The MLitt in Film & Television Studies, taught in Scotland’s media capital, offers the opportunity for the critical study of film and television. This well-established programme aims to provide an advanced understanding of the approaches and methodologies in Film & Television Studies and to equip you with core research skills for advanced study in this field.
This programme will encourage advanced level study of specific aspects of film and television, via the exploration of research strategies appropriate to the two mediums. The curriculum is designed to establish the full focus of Film and Television Studies as a discipline and to suggest some of the ways in which its boundaries are being re-drawn by new screen cultures and technologies.
The programme consists of three components (please see core and optional courses information for more details):
Component 1: Core Course (60 credits)
Semester 1: History of Critical Writing (30 credits)
Semester 2: Research Methods and Preparation (30 credits)
Component 2: Three additional courses (60 credits)
Advanced Topics in Film Studies (20 credits) - compulsory
Advanced Topics in Television Studies (20 credits) - compulsory
(The above two courses will run in semester 1 and 2 in alternate years)
A third option course (20 credits, semester 1 or 2)
Component 3: Dissertation (60 credits)
You will research and write your dissertation over the summer (May to Sept). It will be 15,000 words in length and on a topic chosen in consultation with your tutors and the programme convenor.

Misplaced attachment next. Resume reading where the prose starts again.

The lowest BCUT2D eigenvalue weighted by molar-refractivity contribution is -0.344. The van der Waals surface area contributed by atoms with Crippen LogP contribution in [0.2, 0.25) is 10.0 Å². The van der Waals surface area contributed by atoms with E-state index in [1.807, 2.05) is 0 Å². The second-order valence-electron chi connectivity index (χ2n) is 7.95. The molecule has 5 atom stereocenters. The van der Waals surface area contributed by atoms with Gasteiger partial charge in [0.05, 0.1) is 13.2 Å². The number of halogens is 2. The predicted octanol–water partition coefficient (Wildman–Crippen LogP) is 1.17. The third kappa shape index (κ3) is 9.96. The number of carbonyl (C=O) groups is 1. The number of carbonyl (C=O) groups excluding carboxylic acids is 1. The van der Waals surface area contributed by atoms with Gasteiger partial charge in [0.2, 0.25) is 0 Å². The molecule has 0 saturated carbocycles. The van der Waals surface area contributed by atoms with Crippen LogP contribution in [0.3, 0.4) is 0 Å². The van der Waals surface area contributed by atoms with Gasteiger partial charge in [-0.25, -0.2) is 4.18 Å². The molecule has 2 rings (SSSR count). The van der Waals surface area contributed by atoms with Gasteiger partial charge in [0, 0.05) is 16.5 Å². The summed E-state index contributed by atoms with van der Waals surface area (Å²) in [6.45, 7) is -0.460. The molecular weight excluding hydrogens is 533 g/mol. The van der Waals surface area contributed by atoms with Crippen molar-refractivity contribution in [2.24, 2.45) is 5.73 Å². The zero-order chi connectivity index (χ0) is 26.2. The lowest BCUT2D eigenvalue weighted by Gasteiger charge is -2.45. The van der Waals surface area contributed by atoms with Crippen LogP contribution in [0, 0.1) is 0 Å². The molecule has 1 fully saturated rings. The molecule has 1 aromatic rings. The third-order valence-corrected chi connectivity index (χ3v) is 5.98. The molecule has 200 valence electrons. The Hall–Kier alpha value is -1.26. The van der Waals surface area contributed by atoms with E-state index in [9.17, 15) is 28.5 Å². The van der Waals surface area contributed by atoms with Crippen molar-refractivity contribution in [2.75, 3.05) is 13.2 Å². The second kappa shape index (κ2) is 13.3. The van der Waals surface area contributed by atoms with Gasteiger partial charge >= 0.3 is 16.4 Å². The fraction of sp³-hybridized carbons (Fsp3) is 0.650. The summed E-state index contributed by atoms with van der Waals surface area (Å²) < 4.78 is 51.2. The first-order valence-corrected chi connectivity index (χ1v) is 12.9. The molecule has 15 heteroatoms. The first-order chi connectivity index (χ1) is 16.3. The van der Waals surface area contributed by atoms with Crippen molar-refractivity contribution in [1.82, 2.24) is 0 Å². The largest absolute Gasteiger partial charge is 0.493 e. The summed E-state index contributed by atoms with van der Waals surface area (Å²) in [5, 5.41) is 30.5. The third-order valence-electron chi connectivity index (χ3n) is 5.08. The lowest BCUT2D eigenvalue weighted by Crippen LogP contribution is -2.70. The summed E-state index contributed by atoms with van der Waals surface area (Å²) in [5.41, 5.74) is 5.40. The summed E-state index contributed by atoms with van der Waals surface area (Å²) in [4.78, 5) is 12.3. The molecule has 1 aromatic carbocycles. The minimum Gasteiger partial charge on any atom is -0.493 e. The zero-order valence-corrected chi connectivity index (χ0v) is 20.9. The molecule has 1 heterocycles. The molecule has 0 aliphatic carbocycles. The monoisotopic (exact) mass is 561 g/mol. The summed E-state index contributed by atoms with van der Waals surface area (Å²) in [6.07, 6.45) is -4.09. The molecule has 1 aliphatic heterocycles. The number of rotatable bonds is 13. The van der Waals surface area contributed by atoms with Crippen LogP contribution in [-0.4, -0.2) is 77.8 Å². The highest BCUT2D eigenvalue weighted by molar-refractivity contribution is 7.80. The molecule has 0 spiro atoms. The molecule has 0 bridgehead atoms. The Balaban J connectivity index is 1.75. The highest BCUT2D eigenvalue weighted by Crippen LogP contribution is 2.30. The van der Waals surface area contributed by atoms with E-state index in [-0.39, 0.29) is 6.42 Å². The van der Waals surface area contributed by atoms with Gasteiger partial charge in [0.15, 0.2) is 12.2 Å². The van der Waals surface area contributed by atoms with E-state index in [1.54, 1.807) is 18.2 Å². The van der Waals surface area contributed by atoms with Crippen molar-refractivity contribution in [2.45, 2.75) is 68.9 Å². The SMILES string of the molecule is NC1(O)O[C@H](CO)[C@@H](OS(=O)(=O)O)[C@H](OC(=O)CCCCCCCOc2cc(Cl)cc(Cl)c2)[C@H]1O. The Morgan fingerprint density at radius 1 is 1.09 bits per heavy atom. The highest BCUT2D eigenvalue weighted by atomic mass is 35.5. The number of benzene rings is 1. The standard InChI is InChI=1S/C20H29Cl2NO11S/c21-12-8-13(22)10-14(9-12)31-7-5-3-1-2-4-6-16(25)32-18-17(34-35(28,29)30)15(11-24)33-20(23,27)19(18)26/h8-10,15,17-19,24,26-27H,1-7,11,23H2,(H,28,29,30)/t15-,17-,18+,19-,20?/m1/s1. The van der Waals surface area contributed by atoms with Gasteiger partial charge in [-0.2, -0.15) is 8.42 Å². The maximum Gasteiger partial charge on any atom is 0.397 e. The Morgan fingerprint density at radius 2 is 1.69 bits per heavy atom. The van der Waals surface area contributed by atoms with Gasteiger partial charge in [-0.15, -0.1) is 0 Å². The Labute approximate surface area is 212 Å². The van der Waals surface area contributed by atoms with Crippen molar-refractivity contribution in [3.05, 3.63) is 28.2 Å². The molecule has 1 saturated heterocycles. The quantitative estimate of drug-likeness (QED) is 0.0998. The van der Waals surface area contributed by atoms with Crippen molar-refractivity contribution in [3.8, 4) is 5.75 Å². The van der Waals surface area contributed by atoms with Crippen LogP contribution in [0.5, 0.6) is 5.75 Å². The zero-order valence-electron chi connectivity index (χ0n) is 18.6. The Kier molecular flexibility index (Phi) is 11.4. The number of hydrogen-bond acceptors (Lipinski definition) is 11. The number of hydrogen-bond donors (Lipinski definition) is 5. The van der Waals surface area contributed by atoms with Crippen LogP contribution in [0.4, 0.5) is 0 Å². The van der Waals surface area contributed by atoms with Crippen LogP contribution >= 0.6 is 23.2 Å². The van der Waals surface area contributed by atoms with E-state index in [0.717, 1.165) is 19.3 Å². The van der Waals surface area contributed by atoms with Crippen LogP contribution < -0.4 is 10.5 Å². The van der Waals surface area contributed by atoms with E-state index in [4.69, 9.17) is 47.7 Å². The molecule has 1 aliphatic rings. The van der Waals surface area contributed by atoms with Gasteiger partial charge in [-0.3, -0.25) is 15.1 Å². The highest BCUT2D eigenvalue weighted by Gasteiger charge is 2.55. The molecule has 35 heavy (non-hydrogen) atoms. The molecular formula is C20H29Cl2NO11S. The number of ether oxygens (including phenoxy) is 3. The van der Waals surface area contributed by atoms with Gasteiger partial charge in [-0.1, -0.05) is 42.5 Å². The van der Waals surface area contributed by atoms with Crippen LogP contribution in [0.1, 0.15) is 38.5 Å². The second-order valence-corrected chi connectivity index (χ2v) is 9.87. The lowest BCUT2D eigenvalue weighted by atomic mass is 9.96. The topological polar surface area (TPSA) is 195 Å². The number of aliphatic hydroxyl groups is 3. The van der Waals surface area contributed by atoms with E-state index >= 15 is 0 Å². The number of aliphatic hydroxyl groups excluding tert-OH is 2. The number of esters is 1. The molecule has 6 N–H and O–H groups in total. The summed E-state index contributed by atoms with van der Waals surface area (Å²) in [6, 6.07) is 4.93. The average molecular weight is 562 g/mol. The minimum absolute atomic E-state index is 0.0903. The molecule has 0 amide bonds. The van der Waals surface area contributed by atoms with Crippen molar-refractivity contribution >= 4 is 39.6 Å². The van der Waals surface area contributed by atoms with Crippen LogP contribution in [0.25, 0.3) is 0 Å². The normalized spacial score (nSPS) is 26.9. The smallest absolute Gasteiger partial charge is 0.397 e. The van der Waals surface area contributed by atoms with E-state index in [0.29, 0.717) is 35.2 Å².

The programme provides an excellent foundation for an academic career in this field and we provide support and guidance on PhD applications and funding opportunities if you are considering this path.
As an MLitt student, you will have plenty of opportunity to meet and work with our PhD students – for example, through the annual postgraduate conference – and find out about the range of research projects in which they are involved: from AHRC Collaborative Doctoral Projects with industry partners (BBC Scotland, the Glasgow Film Festival), to personally-conceived projects on filmmakers, genres, periods, or themes within film and television studies.
While the MLitt is a good training for PhD study, graduates go on to a range of careers in the media and creative industries including film education, festival management and programming, and arts administration as well as to research roles in television, academia, or the public sector.
Positions held by recent graduates include Celebrity Management Consultant, Director and University Teacher.
Visit the Film & Television Studies - MLitt page on the University of Glasgow website for more details!